Last week I got a new table for my classroom.  It was delivered in the post, flat-packed in a tiny little box:

When one of my junior chemistry classes was decimated by the ski trip being away they all wanted to watch a video.  I refused, instead I suggested that we play with cards.

I soon had them laying all the element cards all over the classroom and then sorting them out.  Then we named the groups and began to put them all together on the entire back wall of the classroom.

The quality of the pictures adds a certain beauty to many of the elements and brings them to life.


This does bring the number of periodic tables on my walls to three.  One is the classic standard giant table that has seen many years of classrooms and is a little faded and old.  The other is a sheet of fabric one and a half by two and a half meters that hangs with prints of the elements from this website.  Each print was created by an artist and has part of the story of the elements in them.  My favorites include:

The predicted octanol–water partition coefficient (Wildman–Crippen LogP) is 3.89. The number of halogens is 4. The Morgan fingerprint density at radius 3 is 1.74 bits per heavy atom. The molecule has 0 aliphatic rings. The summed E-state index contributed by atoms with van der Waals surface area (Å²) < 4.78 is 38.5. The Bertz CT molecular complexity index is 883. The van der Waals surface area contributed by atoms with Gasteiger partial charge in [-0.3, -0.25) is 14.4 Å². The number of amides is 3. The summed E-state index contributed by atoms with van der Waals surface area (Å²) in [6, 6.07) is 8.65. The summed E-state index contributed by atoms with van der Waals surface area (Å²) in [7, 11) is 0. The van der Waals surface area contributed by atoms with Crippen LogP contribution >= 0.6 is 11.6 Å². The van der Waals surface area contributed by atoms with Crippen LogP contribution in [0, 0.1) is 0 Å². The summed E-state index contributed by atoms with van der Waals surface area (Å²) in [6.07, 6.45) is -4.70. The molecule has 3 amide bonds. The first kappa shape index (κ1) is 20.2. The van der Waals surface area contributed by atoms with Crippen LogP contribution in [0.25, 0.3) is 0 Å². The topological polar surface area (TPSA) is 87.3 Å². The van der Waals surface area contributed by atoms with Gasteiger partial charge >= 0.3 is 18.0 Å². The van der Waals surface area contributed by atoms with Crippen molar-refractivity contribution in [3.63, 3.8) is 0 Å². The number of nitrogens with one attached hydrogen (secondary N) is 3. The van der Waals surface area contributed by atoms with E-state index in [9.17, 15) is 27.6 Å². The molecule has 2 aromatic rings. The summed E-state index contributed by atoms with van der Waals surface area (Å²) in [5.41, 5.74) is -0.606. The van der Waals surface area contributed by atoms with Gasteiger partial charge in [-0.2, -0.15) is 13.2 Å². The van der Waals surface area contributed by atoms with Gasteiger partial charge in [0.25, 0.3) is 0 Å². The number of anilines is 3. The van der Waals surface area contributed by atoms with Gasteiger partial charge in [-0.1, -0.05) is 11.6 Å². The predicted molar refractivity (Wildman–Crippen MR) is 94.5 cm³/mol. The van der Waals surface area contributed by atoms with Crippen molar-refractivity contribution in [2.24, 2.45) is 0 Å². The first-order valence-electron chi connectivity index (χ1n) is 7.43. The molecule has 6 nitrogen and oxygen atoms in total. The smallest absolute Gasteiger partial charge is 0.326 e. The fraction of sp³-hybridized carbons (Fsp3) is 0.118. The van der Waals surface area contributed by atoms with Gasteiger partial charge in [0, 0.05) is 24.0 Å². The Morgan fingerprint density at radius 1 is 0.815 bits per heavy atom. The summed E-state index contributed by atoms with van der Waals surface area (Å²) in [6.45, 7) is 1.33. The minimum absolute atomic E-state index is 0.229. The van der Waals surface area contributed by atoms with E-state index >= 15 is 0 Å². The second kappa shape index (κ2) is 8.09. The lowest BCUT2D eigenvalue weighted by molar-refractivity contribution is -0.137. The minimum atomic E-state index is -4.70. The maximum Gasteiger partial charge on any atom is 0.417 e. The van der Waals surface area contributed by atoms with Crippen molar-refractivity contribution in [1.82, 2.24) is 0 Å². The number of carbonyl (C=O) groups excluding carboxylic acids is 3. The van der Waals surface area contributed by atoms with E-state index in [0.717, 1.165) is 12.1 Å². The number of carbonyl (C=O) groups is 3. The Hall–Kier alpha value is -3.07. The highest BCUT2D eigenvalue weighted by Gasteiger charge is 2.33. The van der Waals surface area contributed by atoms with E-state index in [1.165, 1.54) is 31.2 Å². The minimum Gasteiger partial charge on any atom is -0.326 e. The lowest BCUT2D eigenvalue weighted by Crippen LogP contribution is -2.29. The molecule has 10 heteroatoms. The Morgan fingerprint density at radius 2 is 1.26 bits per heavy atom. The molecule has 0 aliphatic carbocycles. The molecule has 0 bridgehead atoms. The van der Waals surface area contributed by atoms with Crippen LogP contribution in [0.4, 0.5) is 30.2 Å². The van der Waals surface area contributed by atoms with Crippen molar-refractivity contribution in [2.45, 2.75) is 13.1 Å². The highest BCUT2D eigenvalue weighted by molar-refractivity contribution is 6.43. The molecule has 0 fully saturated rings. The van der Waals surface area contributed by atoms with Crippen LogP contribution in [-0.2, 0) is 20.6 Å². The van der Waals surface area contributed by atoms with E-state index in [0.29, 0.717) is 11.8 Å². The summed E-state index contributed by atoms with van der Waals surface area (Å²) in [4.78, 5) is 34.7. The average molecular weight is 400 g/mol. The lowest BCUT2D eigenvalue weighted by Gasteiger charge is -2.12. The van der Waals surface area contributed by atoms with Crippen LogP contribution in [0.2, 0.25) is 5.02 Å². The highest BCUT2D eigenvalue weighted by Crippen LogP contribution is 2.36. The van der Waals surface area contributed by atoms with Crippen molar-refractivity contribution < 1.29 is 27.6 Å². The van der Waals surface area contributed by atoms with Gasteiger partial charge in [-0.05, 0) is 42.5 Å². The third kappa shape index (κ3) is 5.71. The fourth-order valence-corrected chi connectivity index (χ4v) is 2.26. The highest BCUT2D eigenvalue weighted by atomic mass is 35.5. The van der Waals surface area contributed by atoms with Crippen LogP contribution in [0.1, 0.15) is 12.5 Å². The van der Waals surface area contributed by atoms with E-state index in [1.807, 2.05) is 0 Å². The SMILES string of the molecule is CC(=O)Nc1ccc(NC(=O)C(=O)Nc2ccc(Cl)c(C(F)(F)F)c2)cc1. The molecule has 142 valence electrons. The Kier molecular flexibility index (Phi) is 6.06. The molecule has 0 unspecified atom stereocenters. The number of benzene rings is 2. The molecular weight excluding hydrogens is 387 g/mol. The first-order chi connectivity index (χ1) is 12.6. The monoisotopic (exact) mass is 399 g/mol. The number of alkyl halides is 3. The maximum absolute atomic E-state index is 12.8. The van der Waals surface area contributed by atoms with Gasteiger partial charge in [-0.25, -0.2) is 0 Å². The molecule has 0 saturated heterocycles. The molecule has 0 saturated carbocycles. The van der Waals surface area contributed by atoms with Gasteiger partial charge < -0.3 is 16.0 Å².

This is Tungsten and it has the element symbol W from an old name for the metal; Wolfram.  If tin minors came across any wolframite while trying to extract tin it caused problems for them to get the tin.  This wolf-metal ate their precious tin.


The urban glow of yellow/orange street lights is due to the use of sodium in the lamps.


Ta is Tantalum.  Tantalus was a greek king who really annoyed the Greek gods by sacrificing his own son.  They punished him to spend eternity in a stream under a fruit tree.  If he tried to drink the water the water would recede below him and if he was hungry and tried to eat the fruit the wind would blow the branches out of reach.  Apparently the isolation and discovery of tantalum was a project that seemed to bring the scientists involved close to getting it but for a while it seemed just out of reach to them.

My interest in the stories of the elements has been given new life with the discovery of two recently published books on the stories behind the elements.

Periodic tales: The Curious Lives of the Elements

The Disappearing Spoon

They are both fantastic and quite readable.  However, I find The Periodic Tales the more enjoyable.  They, along with Napoleon’s Buttons, should be compulsory reading for Chemistry Teachers everywhere.